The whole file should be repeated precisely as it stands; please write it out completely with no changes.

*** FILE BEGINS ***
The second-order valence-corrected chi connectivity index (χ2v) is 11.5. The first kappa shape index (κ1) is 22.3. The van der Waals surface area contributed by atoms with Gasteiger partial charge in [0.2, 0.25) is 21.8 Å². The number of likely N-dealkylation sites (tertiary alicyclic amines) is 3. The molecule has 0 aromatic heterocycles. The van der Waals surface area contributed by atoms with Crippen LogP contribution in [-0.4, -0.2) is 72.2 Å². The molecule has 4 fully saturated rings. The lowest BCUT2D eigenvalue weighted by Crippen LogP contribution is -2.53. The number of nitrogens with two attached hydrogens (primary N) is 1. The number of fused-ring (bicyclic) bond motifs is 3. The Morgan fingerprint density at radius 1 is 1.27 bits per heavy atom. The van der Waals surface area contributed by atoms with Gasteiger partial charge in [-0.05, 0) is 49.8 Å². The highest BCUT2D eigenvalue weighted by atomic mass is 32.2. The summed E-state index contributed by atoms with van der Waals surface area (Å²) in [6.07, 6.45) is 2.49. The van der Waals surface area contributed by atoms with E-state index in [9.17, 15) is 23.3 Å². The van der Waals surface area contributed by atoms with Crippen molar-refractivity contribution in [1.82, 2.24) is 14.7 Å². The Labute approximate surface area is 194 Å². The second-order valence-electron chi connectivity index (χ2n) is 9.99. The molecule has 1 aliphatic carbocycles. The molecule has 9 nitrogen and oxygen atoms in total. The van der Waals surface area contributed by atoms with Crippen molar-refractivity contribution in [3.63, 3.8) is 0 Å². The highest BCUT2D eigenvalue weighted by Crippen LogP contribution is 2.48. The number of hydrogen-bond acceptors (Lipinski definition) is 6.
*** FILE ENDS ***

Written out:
The second-order valence-corrected chi connectivity index (χ2v) is 11.5. The first kappa shape index (κ1) is 22.3. The van der Waals surface area contributed by atoms with Gasteiger partial charge in [0.2, 0.25) is 21.8 Å². The number of likely N-dealkylation sites (tertiary alicyclic amines) is 3. The molecule has 0 aromatic heterocycles. The van der Waals surface area contributed by atoms with Crippen LogP contribution in [-0.4, -0.2) is 72.2 Å². The molecule has 4 fully saturated rings. The lowest BCUT2D eigenvalue weighted by Crippen LogP contribution is -2.53. The number of nitrogens with two attached hydrogens (primary N) is 1. The number of fused-ring (bicyclic) bond motifs is 3. The Morgan fingerprint density at radius 1 is 1.27 bits per heavy atom. The van der Waals surface area contributed by atoms with Gasteiger partial charge in [-0.05, 0) is 49.8 Å². The highest BCUT2D eigenvalue weighted by atomic mass is 32.2. The summed E-state index contributed by atoms with van der Waals surface area (Å²) in [6.07, 6.45) is 2.49. The van der Waals surface area contributed by atoms with E-state index in [9.17, 15) is 23.3 Å². The van der Waals surface area contributed by atoms with Crippen molar-refractivity contribution in [1.82, 2.24) is 14.7 Å². The Labute approximate surface area is 194 Å². The second-order valence-electron chi connectivity index (χ2n) is 9.99. The molecule has 1 aliphatic carbocycles. The molecule has 9 nitrogen and oxygen atoms in total. The van der Waals surface area contributed by atoms with Crippen molar-refractivity contribution in [3.63, 3.8) is 0 Å². The highest BCUT2D eigenvalue weighted by Crippen LogP contribution is 2.48. The number of hydrogen-bond acceptors (Lipinski definition) is 6.